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What Does Gigabyte Mean?

A gigabyte (GB or GByte) is a data measurement unit for digital computer or media storage equal to one billion (1,000,000,000) bytes or one thousand (1,000) megabytes (MB). The unit of measurement in storage capacity that follows it is the terabyte (TB), which equals 1,000 GB.


The prefix “giga” equates to 109 in the International System of Units (SI) and comes from the Greek word γίγας (ghìgas) which means “giant.” The term was coined by Werner Buchholz in 1956 during the design of the first IBM transistorized supercomputer, the 7030 Stretch.

Gigabytes are normally used for measuring storage capacity, data transmission speed or random-access memory (RAM), with some important differences (see the explanation below).

Some of the most common “standard” sizes expressed in gigabytes include:

  • DVDs, which can hold 4.7 gigabytes of data

  • Single-layer Blu-rays, which can hold approximately 25 GB of data

  • Hard drives, which can hold several hundred GB of data (beyond 1,000 GB, the size is usually measured in terabytes)

  • SSD drives, which can hold 128, 256 or 512 GB of data

  • Optic fiber bandwidth speed, which can reach up to 1 GB per second download/upload speed

  • System and/or video RAM, which can be 1, 2, 4, 8, 16, or 32 GB

A gigabyte is also known as a gig.

Techopedia Explains Gigabyte

One byte contains eight bits comprised of a string of 0s and 1s. These eight bits can hold 256 values, ranging from 0 to 255. Generally, a byte is the number of bits used to encode a single text character.

According to the International System of Units (SI from the French: Système International d'Unités), the “giga” prefix refers to one billion (109 or 1,000,000,000) bytes. In computing terminology, a gigabyte might denote either a certain amount of physical memory (data storage capacity in hard drives and solid-state drives) or data transmission speed. However, it is also used in information technology to specify amounts of RAM memory, namely 10,243 bytes, leading to some confusion (and even lawsuits against drive manufacturers in the United States).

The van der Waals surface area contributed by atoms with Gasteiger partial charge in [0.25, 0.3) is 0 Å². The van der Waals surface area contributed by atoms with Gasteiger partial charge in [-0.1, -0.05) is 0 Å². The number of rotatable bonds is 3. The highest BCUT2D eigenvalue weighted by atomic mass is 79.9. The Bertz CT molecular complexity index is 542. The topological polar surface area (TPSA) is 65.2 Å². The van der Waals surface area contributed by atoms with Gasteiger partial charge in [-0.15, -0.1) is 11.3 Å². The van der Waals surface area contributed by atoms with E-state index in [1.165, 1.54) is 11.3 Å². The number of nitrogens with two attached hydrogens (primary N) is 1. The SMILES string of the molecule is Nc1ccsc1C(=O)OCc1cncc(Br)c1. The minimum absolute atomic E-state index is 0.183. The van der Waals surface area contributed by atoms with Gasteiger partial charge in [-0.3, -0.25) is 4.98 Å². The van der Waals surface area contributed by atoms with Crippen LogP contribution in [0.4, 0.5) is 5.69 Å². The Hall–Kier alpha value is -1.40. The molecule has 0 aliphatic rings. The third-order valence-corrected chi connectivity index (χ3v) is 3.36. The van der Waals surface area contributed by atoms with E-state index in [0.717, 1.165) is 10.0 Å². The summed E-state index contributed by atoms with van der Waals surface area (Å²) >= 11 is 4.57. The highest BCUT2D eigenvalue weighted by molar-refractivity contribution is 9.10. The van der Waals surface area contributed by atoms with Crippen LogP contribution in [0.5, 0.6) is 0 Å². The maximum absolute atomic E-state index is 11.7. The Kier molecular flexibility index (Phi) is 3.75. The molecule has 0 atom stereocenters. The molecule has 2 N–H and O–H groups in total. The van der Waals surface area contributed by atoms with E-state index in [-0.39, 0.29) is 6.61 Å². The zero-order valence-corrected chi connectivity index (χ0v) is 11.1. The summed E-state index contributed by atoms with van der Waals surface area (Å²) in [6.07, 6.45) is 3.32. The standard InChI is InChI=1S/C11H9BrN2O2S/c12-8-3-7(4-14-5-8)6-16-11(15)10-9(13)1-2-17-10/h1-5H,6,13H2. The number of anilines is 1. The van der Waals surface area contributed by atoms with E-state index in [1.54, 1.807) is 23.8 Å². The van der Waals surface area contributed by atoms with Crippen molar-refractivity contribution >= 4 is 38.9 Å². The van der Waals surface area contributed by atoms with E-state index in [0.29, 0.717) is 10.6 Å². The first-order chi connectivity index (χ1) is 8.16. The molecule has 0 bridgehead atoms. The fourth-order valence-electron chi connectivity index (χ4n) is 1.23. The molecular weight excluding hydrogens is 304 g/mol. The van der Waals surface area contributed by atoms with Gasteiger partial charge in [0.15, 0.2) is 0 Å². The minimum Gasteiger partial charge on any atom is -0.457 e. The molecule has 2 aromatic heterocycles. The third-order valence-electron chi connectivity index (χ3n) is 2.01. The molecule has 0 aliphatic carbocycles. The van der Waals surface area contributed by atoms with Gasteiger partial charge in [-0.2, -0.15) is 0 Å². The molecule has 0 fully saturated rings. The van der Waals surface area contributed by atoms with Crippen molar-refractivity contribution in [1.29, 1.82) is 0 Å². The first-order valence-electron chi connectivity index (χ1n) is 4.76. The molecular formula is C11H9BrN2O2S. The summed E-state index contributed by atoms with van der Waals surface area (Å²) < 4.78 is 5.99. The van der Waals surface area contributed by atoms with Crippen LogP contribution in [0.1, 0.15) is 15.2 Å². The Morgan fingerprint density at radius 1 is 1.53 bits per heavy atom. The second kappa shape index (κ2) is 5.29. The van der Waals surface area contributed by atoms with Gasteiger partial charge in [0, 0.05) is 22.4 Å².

In fact, in IT and computer science, one GB equals 1,073,741,824 (10,243 or 230) bytes. In 2000, the Institute of Electrical and Electronics Engineers (IEEE) incorporated the International Electrotechnical Commission’s (IEC) formal approval of SI metric prefixes. For example, one GB is one billion bytes, and one kilobyte (KB) is one thousand bytes.

By late 1999, the IEC formally recommended that gibi, giga’s metric counterpart, replace the giga prefix. In the 21st century, the GB term is used according to the context. Most computer networking companies use the SI prefix gibi for gibibyte (GiB). When referencing the amount of available RAM, the binary prefix is used. Thus, one GB equals 10,243 bytes. When referencing disk storage, one GB equals approximately 109 bytes. Software and filing systems often categorize file size by using a binary and SI unit combination, such as GB or GiB.

Here are some practical examples of what one gigabyte of data translates into:

  • Roughly 10 yards of books on a shelf

  • More than 50,000 emails (with no attachments)

  • 5 hours of video chat

  • 350+ minutes of YouTube videos

  • 250 songs on Spotify

  • Less than 8 minutes of Ultra HD videos or 1 hour at high resolution on a streaming platform

  • 10 hours of Facebook

  • Approximately 250 10-megapixel photos or 300 photos uploaded to social media platforms

The price per GB of storage capacity varies depending on the manufacturer and type of storage media, but has consistently and significantly dropped over the years. From an average cost of $8 per GB of HDD memory in 2000, it dropped to $0.022 in 2020. It is even more incredibly to note how a single GB of memory was worth approximately $500,000 in 1981.


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Margaret Rouse
Technology Expert
Margaret Rouse
Technology Expert

Margaret is an award-winning technical writer and teacher known for her ability to explain complex technical subjects to a non-technical business audience. Over the past twenty years, her IT definitions have been published by Que in an encyclopedia of technology terms and cited in articles by the New York Times, Time Magazine, USA Today, ZDNet, PC Magazine, and Discovery Magazine. She joined Techopedia in 2011. Margaret's idea of a fun day is helping IT and business professionals learn to speak each other’s highly specialized languages.